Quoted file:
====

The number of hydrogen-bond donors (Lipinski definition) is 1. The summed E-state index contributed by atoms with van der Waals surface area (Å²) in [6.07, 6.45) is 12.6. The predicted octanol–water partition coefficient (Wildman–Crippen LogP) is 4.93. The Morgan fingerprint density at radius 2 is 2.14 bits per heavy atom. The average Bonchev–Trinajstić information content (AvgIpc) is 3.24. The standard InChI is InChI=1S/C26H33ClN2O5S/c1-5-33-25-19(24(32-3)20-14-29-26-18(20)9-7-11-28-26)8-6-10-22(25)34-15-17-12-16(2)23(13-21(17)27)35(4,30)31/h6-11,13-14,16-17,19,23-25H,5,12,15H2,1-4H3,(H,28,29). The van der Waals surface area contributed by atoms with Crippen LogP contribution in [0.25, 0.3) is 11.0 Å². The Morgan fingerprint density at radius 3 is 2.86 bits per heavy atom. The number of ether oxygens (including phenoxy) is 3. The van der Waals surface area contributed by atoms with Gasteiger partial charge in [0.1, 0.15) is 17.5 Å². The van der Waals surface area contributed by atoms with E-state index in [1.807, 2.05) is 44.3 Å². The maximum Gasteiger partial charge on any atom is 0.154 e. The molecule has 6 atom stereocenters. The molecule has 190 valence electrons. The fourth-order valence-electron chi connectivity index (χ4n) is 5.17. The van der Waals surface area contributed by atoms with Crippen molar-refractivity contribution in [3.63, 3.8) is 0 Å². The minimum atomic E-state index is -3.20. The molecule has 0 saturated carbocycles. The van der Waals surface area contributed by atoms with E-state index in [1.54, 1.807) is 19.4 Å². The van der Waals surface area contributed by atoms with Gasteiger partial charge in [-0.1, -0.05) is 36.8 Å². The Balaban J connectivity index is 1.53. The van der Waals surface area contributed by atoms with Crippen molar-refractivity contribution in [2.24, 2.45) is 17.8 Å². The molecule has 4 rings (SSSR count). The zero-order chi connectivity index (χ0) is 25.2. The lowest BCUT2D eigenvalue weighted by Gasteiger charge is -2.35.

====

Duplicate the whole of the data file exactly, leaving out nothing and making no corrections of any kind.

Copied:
The number of hydrogen-bond donors (Lipinski definition) is 1. The summed E-state index contributed by atoms with van der Waals surface area (Å²) in [6.07, 6.45) is 12.6. The predicted octanol–water partition coefficient (Wildman–Crippen LogP) is 4.93. The Morgan fingerprint density at radius 2 is 2.14 bits per heavy atom. The average Bonchev–Trinajstić information content (AvgIpc) is 3.24. The standard InChI is InChI=1S/C26H33ClN2O5S/c1-5-33-25-19(24(32-3)20-14-29-26-18(20)9-7-11-28-26)8-6-10-22(25)34-15-17-12-16(2)23(13-21(17)27)35(4,30)31/h6-11,13-14,16-17,19,23-25H,5,12,15H2,1-4H3,(H,28,29). The van der Waals surface area contributed by atoms with Crippen LogP contribution in [0.25, 0.3) is 11.0 Å². The Morgan fingerprint density at radius 3 is 2.86 bits per heavy atom. The number of ether oxygens (including phenoxy) is 3. The van der Waals surface area contributed by atoms with Gasteiger partial charge in [0.1, 0.15) is 17.5 Å². The van der Waals surface area contributed by atoms with E-state index in [1.807, 2.05) is 44.3 Å². The maximum Gasteiger partial charge on any atom is 0.154 e. The molecule has 6 atom stereocenters. The molecule has 190 valence electrons. The fourth-order valence-electron chi connectivity index (χ4n) is 5.17. The van der Waals surface area contributed by atoms with Crippen molar-refractivity contribution in [3.63, 3.8) is 0 Å². The minimum atomic E-state index is -3.20. The molecule has 0 saturated carbocycles. The van der Waals surface area contributed by atoms with E-state index in [1.54, 1.807) is 19.4 Å². The van der Waals surface area contributed by atoms with Gasteiger partial charge in [-0.1, -0.05) is 36.8 Å². The Balaban J connectivity index is 1.53. The van der Waals surface area contributed by atoms with Crippen molar-refractivity contribution in [2.24, 2.45) is 17.8 Å². The molecule has 4 rings (SSSR count). The zero-order chi connectivity index (χ0) is 25.2. The lowest BCUT2D eigenvalue weighted by Gasteiger charge is -2.35.